So we’re starting to see, um, specifically I think of the EU, but I think it will come over to Canada and the. Some point more regulations about what’s sustainable. Cause we’ve seen an increase in greenwashing. I don’t know if you noticed this on, um, this recent earth day, but it felt like it was like a retail holiday or something like that.
Everybody was launching an earth day collection and I’m like, this is not the point of this. Yeah. This is the point of awareness for the earth and the climate crisis and emergency that we’re experiencing. Um, so I think you’ll see a lot more regulation and therefore I’ve always been a bit, um, You know, thoughtful about this, but I do think sustainability at some point will become table stakes to grants.
And I think it’s an important one because we all have to take ownership over our impact on the planet and that’s through government regulation. I think that’s the only way they’ll get there is by folding companies accountable to that. So while I think it’s important for us to do it anyways I think it will become something that brands will kind of have to do in order to participate in retail.
[00:30:59] Elise: Do you in, in some of the, you mentioned earlier some of the other brands that you might work alongside, do you, how does that government regulation come to be like, are you getting approached by whether it’s politicians, et cetera, to kind of push that agenda forward? Like do, do fashion brands have a hand in that? And if so, like what does that look?
[00:31:21] Kristi: Yeah. Not really, to be honest. They tend to go to more industry stakeholders like factories, um, fabric suppliers, um, you know, something like fashion takes action, which is a, not for profit. They would probably work with them. I have been part of some groups like a pre pandemic.
There was a huge thing around textile recycling that they were looking into in Toronto. And I was part of that kind of. User group and, and helping kind of explain our process and how that might work, because from some people may not know, but textiles are a huge source of waste. Oftentimes they’re just thrown out like the excess fabric from cutting is just thrown in the landfill. And depending on what it’s made from, it may be there for your lifetime. Um, so finding that to textile recycling, there’d been a pilot going on in a suburb in Toronto that was quite successful. So they were looking into that as well in Toronto, but. You know, everything kind of shut down with uh COVID. So I’m hoping some of those projects will reinvent themselves.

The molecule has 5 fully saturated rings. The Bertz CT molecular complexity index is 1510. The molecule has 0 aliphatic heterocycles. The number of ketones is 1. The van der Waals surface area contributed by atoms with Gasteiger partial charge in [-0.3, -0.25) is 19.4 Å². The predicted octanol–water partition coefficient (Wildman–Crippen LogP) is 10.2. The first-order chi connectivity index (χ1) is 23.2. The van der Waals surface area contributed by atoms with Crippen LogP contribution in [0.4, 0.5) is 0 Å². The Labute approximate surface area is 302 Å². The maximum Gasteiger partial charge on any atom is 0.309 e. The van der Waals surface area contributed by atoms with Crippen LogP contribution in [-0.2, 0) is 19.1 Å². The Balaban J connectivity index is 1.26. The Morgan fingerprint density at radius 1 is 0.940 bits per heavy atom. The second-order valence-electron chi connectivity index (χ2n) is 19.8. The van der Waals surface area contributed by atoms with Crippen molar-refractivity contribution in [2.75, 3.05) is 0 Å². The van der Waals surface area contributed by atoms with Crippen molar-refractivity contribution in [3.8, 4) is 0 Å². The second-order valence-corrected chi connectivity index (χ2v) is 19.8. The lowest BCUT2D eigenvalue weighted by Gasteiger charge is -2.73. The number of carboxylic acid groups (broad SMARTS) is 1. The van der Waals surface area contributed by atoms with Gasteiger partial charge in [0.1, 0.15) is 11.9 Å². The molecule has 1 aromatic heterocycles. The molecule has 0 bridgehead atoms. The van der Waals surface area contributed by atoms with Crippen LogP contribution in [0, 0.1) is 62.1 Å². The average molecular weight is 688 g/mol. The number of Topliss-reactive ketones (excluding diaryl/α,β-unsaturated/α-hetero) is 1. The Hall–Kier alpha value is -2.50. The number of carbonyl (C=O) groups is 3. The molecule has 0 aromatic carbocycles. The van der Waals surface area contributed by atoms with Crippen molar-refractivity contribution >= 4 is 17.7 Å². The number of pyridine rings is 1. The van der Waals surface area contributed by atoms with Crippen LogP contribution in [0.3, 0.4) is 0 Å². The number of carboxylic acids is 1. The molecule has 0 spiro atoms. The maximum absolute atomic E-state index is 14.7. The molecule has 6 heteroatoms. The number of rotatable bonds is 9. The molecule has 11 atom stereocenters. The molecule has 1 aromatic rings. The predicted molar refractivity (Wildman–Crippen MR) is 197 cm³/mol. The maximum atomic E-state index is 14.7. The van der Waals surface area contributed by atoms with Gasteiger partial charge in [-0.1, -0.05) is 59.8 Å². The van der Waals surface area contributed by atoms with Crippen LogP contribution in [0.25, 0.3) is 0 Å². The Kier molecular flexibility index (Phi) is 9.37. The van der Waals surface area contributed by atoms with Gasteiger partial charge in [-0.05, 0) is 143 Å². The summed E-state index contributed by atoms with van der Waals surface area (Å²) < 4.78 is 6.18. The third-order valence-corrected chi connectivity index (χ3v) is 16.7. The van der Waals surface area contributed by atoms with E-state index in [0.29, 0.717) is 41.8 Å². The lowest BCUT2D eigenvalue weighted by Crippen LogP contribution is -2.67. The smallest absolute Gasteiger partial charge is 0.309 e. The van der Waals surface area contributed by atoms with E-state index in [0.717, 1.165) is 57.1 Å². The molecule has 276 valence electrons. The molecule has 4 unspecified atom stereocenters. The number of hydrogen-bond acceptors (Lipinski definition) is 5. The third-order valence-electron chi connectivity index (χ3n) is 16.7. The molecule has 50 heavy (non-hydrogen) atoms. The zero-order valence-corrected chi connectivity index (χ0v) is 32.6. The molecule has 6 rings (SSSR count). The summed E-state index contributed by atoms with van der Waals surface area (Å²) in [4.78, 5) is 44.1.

Um, and there’s not a big priority, unfortunately, I would say in the last couple years towards this, because a lot of government resources have been diverted mm-hmm . However, there has been, as I’m sure you know, and have seen a huge resurgence of shopping local on reassuring to Canadian manufacturing.
There’s like a whole Ontario made initiative now that’s fueled by the government. So there’s all these initiatives bringing awareness and grants and more of that focus on local, which I think is incredibly important to starting that ball rolling. Because I think people forget that, like, you know, there’s still not, I think not a lot of people think about where their clothing comes from and that’s totally fine.
Cause I was there too. But the more you think about it, you’re like, okay, well, in the nineties, you know, we’re talking about like 80% of the clothing worn in Canada, early nineties was probably made here and now it’s like probably two or 3%, something like that. Maybe it was a little bit in the pandemic, but it’s really low.
Um, so, you know, thinking about that and how we can make more informed choices, I think is really important, but I think sometimes the facts just Aren. Out there for consumers to even consumer be aware of. So fashion revolution is a great group. That’s been doing some amazing work globally as well in Canada to bring that awareness and do some government lobby being as well.
[00:33:28] Elise: I appreciate you mentioning some of these groups that are doing, doing some good work, I think. Is there any other, um, resources, whether it be like podcasts, even your own or books ex you mentioned your more on the design side, but more on the sustainable fashion side things. If people are curious to learn more, they should have a look.
[00:33:46] Kristi: I would definitely encourage them to follow us on Instagram @Encircled_. We do a lot of education on our Instagram platform. We try to really lead with that so that consumers can make more informed choices, whether they shop with us or somebody else. Um, the other thing I would recommend for people, especially if they’re just getting their feet wet with sustainability is watch a documentary called the true cost.
There’s another one called river blue, which is really good. It’s about the denim industry. Okay, those two will change your mind on what goes on in the fashion industry and are very approachable and provide the information I think in a really digestible format, there’s a lot of publications and blogs and stuff like that.
[00:34:36] Kristi: So the true cost and river blue highly recommend checking them out, and follow us on Instagram.
[00:34:43] Elise: Amazing. Well, it was so great chatting with you. I appreciate you taking the time and nice to just catch up, see your face again too.
Last modified: November 29, 2022